The first published key enchange algorithm, based on the discrete logarithm problem.

There is a universal small generator prime g, and a universal large prime modulus m.

The private key p is randomly chosen as a integer less than m. The public key is derived by computing g^p (mod m). Given a public key q, the common key is computed with q^p (mod m).

The patent (U.S. 4,200,770) was owned by Public Key Partners. It expired on 9/6/1997.

The following interesting explanation of a Diffie-Hellman key exchange, including a 2-line (!) Perl script to implement it, is from:

It is by Adam Back. (Munged email: <not eve but her partner ____> at cypherspace dot org).
Please note that I had to fudge a lot of things in it (some <pre> tags wanted to treat < as opening an HTML tag, and some didn't.) So if there's anything weird, lemme' know. (Unless I've just noded this...I have a sneaking suspicion that the Scratch Pad isn't quite which case, I am already busily working to fix it!).


Diffie-Hellman in 2 lines of perl

#!/usr/local/bin/perl -- -export-a-crypto-system-sig Diffie-Hellman-2-lines
($g,$e,$m)=@ARGV,$m||die"$0 gen exp mod\n";print`echo "16dio1[d2%Sa2/d0<X+d

Diffie-Hellman key exchange allows two parties who have not met to exchange keys securely on an unsecure communication path. Typically D-H is used to exchange a randomly generated conventional encryption key, the rest of the exchange is then encrypted with the conventional cipher. It has been used with DES, 3DES, IDEA, RC4 though basically the approach of using D-H key exchange can be used for any conventional stream or block cipher.

PGP itself operates in a similar fashion, except that PGP uses RSA for key exchange, and IDEA as the conventional cipher.

The maths for Diffie-Hellman is quite simple.

Here is an example:

We are trying to exchange a random key for communication. Say that we will be using the RC4 stream cipher as our conventional cipher. Here's the stages in the process.

  • You advertise your public generator g, and public prime modulus m as your "public key" in the same way that you would advertise an RSA public key, you give this to anyone you wish to exchange messages with. This is no requirement for these numbers to be kept secret, all knowledge of these numbers gives is the ability to send you messages.

    You do not tell anyone what your secret exponent x is.

    You initiate a key exchange by calculating a:

    	a = g  mod m
    and sending me the number a.

    You can use the dh perl program to do this calculation. For the sake of argument we will choose some numbers. Say that your public generator g = 3, your public prime modulus m = 10001 and your secret exponent x = 9a2e (all numbers in hex). Then you would run the perl dh program like this to calculate a:

    % dh g x m
    You send me the following in email:
    g = 3, m = 10001, a = c366
  • Now I choose a session key to use for RC4, using D-H key exchange I can send this to you without an eavesdropper being able to get the key.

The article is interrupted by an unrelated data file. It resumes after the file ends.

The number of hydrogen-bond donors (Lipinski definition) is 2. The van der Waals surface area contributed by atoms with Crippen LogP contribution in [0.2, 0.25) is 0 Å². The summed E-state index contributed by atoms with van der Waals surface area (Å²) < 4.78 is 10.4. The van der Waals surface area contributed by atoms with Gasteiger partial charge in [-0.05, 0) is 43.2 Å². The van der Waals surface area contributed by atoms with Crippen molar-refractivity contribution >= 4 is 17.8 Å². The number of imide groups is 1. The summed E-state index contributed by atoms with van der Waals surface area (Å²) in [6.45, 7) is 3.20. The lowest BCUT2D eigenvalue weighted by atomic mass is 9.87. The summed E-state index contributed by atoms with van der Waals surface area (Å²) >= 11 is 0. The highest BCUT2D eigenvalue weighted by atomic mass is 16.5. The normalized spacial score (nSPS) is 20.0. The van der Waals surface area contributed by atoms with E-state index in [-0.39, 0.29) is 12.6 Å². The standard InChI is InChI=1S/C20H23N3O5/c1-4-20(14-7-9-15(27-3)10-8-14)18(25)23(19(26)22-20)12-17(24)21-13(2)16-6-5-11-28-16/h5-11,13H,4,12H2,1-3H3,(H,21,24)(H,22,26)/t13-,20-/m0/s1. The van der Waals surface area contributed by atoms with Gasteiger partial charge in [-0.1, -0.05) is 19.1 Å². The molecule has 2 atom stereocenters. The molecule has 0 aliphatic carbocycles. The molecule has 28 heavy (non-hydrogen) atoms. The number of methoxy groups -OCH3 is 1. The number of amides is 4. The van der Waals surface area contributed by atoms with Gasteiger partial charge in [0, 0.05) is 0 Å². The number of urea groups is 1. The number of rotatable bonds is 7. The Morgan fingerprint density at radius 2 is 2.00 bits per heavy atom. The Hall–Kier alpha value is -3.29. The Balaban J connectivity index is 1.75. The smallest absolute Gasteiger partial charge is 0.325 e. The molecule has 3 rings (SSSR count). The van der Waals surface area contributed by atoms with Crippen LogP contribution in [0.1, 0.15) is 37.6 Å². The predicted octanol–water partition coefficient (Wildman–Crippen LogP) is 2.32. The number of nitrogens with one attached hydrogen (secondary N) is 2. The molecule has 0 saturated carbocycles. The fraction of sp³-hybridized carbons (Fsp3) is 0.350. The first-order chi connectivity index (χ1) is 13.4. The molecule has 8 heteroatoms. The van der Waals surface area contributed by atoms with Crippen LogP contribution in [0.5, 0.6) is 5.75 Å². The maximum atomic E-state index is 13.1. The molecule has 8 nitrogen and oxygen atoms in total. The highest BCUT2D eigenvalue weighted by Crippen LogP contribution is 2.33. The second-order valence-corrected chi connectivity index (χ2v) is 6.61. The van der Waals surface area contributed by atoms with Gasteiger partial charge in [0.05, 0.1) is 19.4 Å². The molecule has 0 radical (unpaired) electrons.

I do not choose a session key directly but rather choose a random number y from which I will calculate the session key.

    Say that the random y = 4c20.

    Now I calculate the session key s:

    	s = a  mod m
    Or using the perl dh program:
    % dh c366 4c20 10001
    So the session key s = ded4

  • In order to send you the session s key I need only calculate:
    	b = g  mod m
    Again using the perl dh program:
    % dh 3 4c20 10001
    So b = 6246

    I send the number b to you in email, now you can recover the session key:

    	s = b  mod m
    So to obtain the session key, using the perl dh program you do:
    % dh 6246 9a2e 10001
    And sure enough out pops the session key as I calculated, s = ded4.

    Now we both have the session key and commence exchanging messages using our agreed key as the key to a symmetric cipher such as rc4.

    So now I can send you (or you can send me) rc4 messages encrypted with our negotiated session key s = ded4:

    % cat msg | rc4 ded4 | uuencode r r | mail 
    A perl (and a C version) of rc4 suitable for the above can be found here. This works because of the mathematical property that:
    	  y           x
    	 x	     y
    	g   mod m = g   mod m
     	     x			y
    	a = g  mod m,      b = g  mod m
    	     y	        x
    =>	s = a  mod m = b  mod m
    x and y never change hands, and yet s has changed hands. Further you can't discover my y and I can't discover your x, and an eavesdropper has neither x nor y and so cannot discover s.

Real example

You can try sending me some RC4 encrypted email, using a D-H negotiated session key.

For security (the above example is for clarity only 32 bit keys are utterly useless for security purposes) we will use 1024 bits. Here is my Diffie-Helman public key, you can have a go at negotiating a D-H key exchange and sending me some RC4 encrypted email.

I have chosen an x (which I won't be telling you this time for obvious reasons), and calculated the corresponding a as described above. Here are my D-H public key numbers:

g = 3

m = 

a =
To send me some mail you will need to generate your choice of random y as described above, and then calculate the session key s:
% dh [a] [y] [m] > s
(where [a] and [m] are the large numbers above cut and pasted in, and [y] is your large random number.) and then calculate key exchange number b:
% dh [g] [y] [m] > b
% mail < b
Then you compose your mail message as file "msg" and rc4 encrypt that using s as calculated above:
% cat msg | rc4 `cat s` | uuencode r r | mail
Comments, html bugs to me [contact info. as at top of node.]


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